After the clock strikes a little past midday, a colleague reminds me about lunch. While eating, the discussion quietly shifts to work-related matters, but that sometimes happens with people who are passionate and excited about their work. The topic of discussion stands tall at the workstation next to the lunch table: a prototype of a device designed for a factory environment, waiting for the final electrical components to arrive. The sturdy frame made of machined aluminium parts is not very large, but it will hide within it optical devices and other technology, all designed by us ourselves.

As I return to my workstation, I glance out the window, and as if someone read my mind, I see a familiar delivery vehicle drive into the yard. The prototype’s final components have arrived, so I can finish the assembly. With that, the rest of my day changes from computer work to prototype assembly. I go to check that the design work I did was saved and then start assembling the prototype.

12.45 p.m.–4.50 p.m.: Building the prototype

The frame of the prototype was assembled earlier, so now that the final parts have arrived, it is time to install the parts that go inside the device. The work is mostly installing electric devices and their attachment parts. Although I know the device that I designed thoroughly and the frame has clear places for the components, I print the device’s blueprint next to my workstation to make sure that I assemble everything correctly. This is also good practice for how the order of assembly that I outlined on the computer works in reality. It is rare to get to both design and assemble a device, so this is a good opportunity to develop my skills comprehensively.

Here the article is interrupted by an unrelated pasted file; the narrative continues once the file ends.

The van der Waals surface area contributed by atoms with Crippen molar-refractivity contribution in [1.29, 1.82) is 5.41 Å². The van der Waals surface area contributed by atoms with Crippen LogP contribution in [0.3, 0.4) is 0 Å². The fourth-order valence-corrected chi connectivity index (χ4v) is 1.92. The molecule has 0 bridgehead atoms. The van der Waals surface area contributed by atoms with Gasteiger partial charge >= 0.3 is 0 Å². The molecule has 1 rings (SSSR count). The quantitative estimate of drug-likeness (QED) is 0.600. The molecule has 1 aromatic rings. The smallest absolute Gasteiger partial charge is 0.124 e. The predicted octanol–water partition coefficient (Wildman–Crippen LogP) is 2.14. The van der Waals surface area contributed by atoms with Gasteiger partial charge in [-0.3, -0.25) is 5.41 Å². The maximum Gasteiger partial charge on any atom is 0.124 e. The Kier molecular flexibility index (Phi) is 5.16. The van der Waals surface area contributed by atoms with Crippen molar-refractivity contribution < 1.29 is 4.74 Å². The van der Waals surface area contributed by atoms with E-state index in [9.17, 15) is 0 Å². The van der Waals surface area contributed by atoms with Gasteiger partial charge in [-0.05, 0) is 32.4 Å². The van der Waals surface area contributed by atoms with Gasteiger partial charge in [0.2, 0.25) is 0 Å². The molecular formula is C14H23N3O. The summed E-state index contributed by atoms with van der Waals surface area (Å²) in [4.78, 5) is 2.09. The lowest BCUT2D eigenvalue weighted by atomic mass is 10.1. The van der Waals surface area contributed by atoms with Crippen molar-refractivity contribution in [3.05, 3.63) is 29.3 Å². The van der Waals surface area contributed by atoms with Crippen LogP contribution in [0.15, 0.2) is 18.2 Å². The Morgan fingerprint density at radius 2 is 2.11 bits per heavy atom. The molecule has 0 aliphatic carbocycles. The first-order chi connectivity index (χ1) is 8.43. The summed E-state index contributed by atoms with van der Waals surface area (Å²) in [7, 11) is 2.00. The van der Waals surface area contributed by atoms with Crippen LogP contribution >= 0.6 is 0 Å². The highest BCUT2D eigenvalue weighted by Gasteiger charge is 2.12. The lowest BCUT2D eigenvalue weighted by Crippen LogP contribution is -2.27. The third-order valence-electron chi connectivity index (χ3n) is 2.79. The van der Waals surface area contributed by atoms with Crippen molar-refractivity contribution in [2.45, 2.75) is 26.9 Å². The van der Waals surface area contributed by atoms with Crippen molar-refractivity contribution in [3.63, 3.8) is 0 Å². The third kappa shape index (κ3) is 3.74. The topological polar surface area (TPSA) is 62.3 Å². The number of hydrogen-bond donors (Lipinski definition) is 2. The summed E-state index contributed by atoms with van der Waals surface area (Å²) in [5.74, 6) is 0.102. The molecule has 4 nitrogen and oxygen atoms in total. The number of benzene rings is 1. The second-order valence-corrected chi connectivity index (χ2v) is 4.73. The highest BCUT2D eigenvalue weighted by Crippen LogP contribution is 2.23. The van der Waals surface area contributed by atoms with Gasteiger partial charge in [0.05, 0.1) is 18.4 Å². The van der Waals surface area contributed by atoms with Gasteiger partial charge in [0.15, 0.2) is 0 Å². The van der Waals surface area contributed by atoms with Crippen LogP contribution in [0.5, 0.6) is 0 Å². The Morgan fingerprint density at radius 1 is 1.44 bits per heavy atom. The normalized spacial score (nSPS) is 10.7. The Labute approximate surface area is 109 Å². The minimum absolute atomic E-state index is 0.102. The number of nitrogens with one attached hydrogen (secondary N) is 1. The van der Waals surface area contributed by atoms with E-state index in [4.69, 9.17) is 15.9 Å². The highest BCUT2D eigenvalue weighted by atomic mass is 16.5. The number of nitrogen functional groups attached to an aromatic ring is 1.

In addition to attaching the parts, I also connect the electrical parts. To do this, I go through the device instructions and technical information to make sure that all cables are connected correctly. when making the 3D model, you do not always think about how many parts the device will have inside it in the end. This is thankfully general knowledge, so during the design process, the parts were designed to leave lots of space for cables. The extra space increased the exterior measurements a bit, but it really was necessary during assembly because the cords that came with one electrical device were much thicker than expected. This is not a problem, however, because it was taken into account in the initial design process.

Hobbies help you stay motivated at work

It is almost 5 p.m. as I run power through the device for the first time. All electrical devices seem to work as they should, so this is a good point to stop for now. Tomorrow’s tasks include connecting and programming automation devices, for example. Once the prototype is finished in the coming days, we will first thoroughly test it ourselves, after which we will arrange a meeting with the client for official testing.

I do not want to stop in the middle of work, but you should not stretch out your working day, especially since this project’s schedule does not require rushing things. It is good to give your brain time to rest. Even though the work is not physically very taxing, constant cognitive work goes most smoothly when you are well-rested. This engineer likes to take his mind off work with music and exercise, which makes it easier to come up with new ideas the next day.

As the above description shows, the work of a mechanical engineer is not just 3D modelling. Depending on the engineer’s skills and interests, it can also include many other kinds of work. Are you interested in working as a mechanical engineer? Follow Optotec’s LinkedIn page, and you will be the first to know about open positions!